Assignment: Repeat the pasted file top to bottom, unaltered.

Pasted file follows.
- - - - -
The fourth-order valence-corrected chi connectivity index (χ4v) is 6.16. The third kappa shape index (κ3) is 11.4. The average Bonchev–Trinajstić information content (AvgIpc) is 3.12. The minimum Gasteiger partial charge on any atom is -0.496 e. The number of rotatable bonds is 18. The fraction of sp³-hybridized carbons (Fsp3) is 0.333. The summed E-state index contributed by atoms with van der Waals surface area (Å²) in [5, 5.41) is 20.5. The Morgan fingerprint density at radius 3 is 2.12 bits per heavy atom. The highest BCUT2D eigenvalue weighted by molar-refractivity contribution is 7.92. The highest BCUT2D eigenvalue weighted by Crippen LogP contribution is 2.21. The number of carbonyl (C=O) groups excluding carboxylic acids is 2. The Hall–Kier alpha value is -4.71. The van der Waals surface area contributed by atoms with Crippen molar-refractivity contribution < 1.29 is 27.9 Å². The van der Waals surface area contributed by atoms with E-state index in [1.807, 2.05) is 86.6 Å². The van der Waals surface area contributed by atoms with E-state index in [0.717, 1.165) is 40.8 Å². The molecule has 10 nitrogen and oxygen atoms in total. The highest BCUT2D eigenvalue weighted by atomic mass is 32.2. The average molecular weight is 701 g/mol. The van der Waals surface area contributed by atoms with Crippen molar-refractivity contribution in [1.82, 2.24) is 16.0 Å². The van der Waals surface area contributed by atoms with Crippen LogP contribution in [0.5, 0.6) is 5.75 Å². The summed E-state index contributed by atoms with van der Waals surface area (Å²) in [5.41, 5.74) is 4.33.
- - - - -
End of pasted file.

The fourth-order valence-corrected chi connectivity index (χ4v) is 6.16. The third kappa shape index (κ3) is 11.4. The average Bonchev–Trinajstić information content (AvgIpc) is 3.12. The minimum Gasteiger partial charge on any atom is -0.496 e. The number of rotatable bonds is 18. The fraction of sp³-hybridized carbons (Fsp3) is 0.333. The summed E-state index contributed by atoms with van der Waals surface area (Å²) in [5, 5.41) is 20.5. The Morgan fingerprint density at radius 3 is 2.12 bits per heavy atom. The highest BCUT2D eigenvalue weighted by molar-refractivity contribution is 7.92. The highest BCUT2D eigenvalue weighted by Crippen LogP contribution is 2.21. The number of carbonyl (C=O) groups excluding carboxylic acids is 2. The Hall–Kier alpha value is -4.71. The van der Waals surface area contributed by atoms with Crippen molar-refractivity contribution < 1.29 is 27.9 Å². The van der Waals surface area contributed by atoms with E-state index in [1.807, 2.05) is 86.6 Å². The van der Waals surface area contributed by atoms with E-state index in [0.717, 1.165) is 40.8 Å². The molecule has 10 nitrogen and oxygen atoms in total. The highest BCUT2D eigenvalue weighted by atomic mass is 32.2. The average molecular weight is 701 g/mol. The van der Waals surface area contributed by atoms with Crippen molar-refractivity contribution in [1.82, 2.24) is 16.0 Å². The van der Waals surface area contributed by atoms with Crippen LogP contribution in [0.5, 0.6) is 5.75 Å². The summed E-state index contributed by atoms with van der Waals surface area (Å²) in [5.41, 5.74) is 4.33.